Sheens help differentiate any paint color, including white. Use a high gloss sheen to turn up the drama and highlight architectural details. The higher the sheen, the greater the shine and durability. On the other end of the sheen spectrum, a matte finish offers an understated, elegant finish when paired with rich surfaces like marble countertops. In the middle, an eggshell sheen—a homeowner favorite—offers a soft hint of gloss and easy-to-clean practicality.
Warm white paint colors have undertones of red, orange, and yellow, resulting in a soft glow and welcoming vibe. Cooler whites have hints of green, blue, and violet, contributing to a space that looks crisp, clean and fresh.
The selection of finish depends on the desired mood, aesthetic and functional goal of the room you are painting. For a highly sophisticated look, paint both walls and trim in one hue, either using the same finish on both surfaces, or using a lower sheen on the walls such as a matte. Opt for a semi-gloss or high gloss on the trim for subtle contrast.
A matte paint delivers a soft, contemporary appearance.
Higher sheens, like semi-gloss, are easy to clean, making them great options for cabinets or doors that are frequently opened, closed and in general, touched a lot.
A higher gloss offers dramatic highlights, making a painted room feel more formal.
White and off-white walls, ceilings, trim and doors, in more of a “supporting” role, are equally essential to a home’s color palette. Observe the difference between brightness levels and undertones and how they enhance or diminish your home furnishings to find which white is most complementary.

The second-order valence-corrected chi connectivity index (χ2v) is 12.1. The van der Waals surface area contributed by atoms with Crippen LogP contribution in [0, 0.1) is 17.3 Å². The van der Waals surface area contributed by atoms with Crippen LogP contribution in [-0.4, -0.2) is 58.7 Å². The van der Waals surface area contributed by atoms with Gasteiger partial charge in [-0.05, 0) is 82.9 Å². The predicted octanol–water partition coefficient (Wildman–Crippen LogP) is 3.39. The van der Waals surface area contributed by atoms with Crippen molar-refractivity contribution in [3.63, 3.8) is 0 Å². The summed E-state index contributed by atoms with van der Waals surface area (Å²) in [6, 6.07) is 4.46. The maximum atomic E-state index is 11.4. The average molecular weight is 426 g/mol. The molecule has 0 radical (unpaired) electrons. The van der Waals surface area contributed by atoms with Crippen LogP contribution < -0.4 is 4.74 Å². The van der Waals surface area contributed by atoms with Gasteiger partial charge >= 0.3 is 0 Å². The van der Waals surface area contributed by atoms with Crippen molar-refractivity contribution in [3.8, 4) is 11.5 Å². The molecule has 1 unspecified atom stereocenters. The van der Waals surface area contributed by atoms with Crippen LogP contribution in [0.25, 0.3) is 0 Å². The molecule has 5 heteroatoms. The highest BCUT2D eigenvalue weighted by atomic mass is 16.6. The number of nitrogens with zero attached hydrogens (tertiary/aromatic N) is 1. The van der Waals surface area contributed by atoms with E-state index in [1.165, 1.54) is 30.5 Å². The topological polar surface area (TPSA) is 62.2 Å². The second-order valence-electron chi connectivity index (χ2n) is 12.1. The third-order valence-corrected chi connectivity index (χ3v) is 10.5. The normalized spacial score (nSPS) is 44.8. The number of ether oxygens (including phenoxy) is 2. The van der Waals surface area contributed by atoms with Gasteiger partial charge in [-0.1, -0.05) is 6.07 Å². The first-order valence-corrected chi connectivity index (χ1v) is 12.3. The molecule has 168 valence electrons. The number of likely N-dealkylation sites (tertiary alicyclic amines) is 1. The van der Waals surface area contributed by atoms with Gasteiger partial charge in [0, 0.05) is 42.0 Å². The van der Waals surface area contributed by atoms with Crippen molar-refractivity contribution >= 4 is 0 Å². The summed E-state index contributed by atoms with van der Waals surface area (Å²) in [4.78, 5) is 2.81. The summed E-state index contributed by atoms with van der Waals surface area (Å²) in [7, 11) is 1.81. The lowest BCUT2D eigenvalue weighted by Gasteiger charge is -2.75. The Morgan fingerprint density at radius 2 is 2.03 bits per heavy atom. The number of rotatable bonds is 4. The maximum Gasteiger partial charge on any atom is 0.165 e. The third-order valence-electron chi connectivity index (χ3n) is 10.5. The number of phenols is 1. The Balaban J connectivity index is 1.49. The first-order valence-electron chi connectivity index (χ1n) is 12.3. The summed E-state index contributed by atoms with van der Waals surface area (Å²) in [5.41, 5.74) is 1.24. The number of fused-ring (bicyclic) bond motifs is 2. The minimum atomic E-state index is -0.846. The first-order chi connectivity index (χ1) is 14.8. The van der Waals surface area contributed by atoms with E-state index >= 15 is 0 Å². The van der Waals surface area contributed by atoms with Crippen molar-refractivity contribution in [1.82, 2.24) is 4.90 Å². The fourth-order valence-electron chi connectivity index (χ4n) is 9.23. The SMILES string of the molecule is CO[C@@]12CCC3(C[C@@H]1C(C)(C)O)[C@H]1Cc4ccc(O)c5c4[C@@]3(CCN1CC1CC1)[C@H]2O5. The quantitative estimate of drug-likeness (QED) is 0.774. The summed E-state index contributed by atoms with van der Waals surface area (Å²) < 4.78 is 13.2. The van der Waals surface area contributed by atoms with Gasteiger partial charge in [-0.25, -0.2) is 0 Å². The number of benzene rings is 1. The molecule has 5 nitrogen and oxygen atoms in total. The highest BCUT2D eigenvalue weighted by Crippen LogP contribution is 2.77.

The appearance of wall colors tends to shift throughout the day. Paint colors are especially prone to taking on different tonalities from morning to evening, under both natural and artificial lighting conditions. We suggest that you purchase a color sample of the shades you like best and test each one before you decide on a final color.
One of the most common questions we get from homeowners is “What is Benjamin Moore’s ‘most pure’ white paint?”
We’ve narrowed it down to two hues: Chantilly Lace OC-65 and Super White OC-152. These whites have little to no visible undertone, making them Benjamin Moore’s ‘whitest white’ paint colors.